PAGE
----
This is not a full biography of Henry VII and sometimes quickly skips over parts of his life. His exile is covered in some detail as is his assumption of power, but then it skips over the first ten years or so of his rule. The focus is more on the corruption of the latter years of his reign when he and his network of assistants had secured an iron rule over the people and used it ruthlessly. It's not an era of history that I was very familiar with and I found it tough reading - even stopping in the middle for a few months - but also strangely interesting in spite of that. ( )
  J.Green | Aug 26, 2014 |
As I understand it, Henry VII is not as well remembered among the English kings in spite of the fact that he united the York and Lancaster houses and brought a measure of peace from the decades of wars, murders, and coups. Shakespeare apparently skipped him, perhaps because most would rather forget his reign.

After exile in France he returned and claimed the throne by defeating his rivals. Henry was from the Lancaster line but his wife, Queen Elizabeth, was from the House of York, and their union quieted some old animosities. But he was still ruthless with any other claimants or pretenders to the crown, and they usually found themselves wasting away in prisons under his watchful eye. He arranged for his oldest son Arthur to marry a Spanish princess for political alliances, and was left devastated when he died shortly thereafter. But what surprised me most was how manipulative Henry was and how he used his initially limited power to amass more power and wealth - and the way he did it using complex financial means to blackmail and extort every last bit of gold from those who soon found themselves hopelessly in his debt.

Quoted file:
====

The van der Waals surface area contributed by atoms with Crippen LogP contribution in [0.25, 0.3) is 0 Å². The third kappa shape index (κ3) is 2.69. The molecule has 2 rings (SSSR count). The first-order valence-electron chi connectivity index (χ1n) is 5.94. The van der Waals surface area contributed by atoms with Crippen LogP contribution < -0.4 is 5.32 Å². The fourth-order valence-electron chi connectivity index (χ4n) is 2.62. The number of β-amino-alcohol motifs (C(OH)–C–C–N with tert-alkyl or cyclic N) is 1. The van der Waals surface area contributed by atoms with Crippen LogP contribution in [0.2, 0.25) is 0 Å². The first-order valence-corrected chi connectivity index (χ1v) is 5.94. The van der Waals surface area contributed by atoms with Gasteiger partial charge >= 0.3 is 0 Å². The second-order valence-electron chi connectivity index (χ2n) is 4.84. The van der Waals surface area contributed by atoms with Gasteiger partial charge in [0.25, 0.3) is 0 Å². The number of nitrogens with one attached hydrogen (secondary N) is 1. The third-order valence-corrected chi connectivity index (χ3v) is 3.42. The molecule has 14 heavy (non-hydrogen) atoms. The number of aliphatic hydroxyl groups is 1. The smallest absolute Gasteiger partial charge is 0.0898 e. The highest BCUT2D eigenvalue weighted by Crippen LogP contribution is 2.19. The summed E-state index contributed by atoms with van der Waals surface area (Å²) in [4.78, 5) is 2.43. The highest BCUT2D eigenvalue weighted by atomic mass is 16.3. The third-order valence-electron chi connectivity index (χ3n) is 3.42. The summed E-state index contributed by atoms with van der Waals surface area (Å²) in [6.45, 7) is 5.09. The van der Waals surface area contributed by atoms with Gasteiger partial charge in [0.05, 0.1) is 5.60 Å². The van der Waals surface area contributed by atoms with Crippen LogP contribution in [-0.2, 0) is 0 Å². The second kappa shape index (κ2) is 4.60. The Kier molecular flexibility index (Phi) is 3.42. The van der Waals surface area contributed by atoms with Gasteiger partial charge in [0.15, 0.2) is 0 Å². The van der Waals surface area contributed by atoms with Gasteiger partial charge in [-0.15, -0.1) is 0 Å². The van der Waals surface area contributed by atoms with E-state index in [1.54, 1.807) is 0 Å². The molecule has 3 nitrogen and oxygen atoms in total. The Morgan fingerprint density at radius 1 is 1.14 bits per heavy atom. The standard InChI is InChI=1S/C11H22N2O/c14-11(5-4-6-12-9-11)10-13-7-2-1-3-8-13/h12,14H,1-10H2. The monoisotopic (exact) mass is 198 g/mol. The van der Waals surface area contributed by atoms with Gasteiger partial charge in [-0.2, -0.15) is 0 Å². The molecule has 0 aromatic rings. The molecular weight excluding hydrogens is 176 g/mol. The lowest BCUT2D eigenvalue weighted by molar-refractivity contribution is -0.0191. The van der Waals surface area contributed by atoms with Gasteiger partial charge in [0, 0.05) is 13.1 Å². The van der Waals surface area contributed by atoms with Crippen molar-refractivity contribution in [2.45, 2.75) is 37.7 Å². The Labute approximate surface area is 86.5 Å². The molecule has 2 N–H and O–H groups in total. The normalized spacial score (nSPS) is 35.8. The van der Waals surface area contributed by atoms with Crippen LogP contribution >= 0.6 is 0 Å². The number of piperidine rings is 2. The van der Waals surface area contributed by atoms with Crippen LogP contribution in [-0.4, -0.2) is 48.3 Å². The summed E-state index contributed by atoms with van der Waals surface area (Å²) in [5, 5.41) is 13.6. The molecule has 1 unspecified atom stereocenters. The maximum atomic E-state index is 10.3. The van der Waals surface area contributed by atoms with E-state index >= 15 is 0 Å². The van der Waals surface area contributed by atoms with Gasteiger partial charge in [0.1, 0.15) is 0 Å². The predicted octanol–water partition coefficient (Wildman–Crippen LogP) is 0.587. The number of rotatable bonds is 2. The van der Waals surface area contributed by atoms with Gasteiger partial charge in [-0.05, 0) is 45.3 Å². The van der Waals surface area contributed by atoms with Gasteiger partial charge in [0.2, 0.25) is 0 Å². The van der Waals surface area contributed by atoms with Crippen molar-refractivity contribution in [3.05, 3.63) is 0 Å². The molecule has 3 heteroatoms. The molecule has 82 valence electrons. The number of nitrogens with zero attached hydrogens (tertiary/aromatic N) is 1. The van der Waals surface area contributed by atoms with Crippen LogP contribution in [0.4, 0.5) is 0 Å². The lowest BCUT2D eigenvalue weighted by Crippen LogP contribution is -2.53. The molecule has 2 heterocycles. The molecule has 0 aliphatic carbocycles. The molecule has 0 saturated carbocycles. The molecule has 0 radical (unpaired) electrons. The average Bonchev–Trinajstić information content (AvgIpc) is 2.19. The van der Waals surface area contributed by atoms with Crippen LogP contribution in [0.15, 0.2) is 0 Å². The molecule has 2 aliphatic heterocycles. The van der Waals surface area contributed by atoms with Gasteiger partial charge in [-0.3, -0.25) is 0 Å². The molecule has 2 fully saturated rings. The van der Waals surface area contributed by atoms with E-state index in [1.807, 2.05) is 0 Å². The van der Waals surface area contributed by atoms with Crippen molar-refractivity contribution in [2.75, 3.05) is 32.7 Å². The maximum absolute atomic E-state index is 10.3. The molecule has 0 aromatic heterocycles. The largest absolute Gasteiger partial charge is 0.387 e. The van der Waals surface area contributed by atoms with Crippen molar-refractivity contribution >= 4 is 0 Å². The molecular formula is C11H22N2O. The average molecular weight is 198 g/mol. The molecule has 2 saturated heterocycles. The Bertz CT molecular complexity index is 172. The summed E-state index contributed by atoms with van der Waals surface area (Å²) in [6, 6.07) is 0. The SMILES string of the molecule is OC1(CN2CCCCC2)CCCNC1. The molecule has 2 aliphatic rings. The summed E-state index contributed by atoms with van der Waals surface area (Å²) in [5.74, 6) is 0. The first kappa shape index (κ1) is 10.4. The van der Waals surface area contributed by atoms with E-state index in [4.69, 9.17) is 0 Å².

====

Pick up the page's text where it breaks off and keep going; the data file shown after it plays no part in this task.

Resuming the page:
This is not a full biography of Henry VII and sometimes quickly skips over parts of his life. His exile is covered in some detail as is his assumption of power, but then it skips over the first ten years or so of his rule. The focus is more on the corruption of the latter years of his reign when he and his network of assistants had secured an iron rule over the people and used it ruthlessly. It's not an era of history that I was very familiar with and I found it tough reading - even stopping in the middle for a few months - but also strangely interesting in spite of that. ( )
  J.Green | Aug 26, 2014 |
Despite the author's generally clear style of writing, and despite the wealth of detail so painstakingly researched, the more one reads this book, the more Henry VII recedes from view behind the mountain of money he spent his life amassing. If the author was trying to give a rounded portrait of Henry VII then he failed, but it is an honourable failure because Henry VII gave him absolutely no help at all. ( )
1 vote comsat38 | Dec 13, 2013 |
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'I love the rose both red and white,
Is that your pure, perfect appetite?'

Thomas Phelyppes,
'I love, I love and whom love ye?' c.1486
'Since men love at their own pleasure and fear at the pleasure of the prince, the wise prince should build his foundation upon which is his own, not upon that which belongs to others: only he must seek to avoid being hated.'

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A biography
Of Henry VII, founder
Of the Tudor line.
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Profiles Henry VII as an enigmatic and ruthless king of a country ravaged by decades of conspiracy and civil war, discussing the costs of establishing a Tudor monarchy and the ways he set the stage for Henry VIII's reign.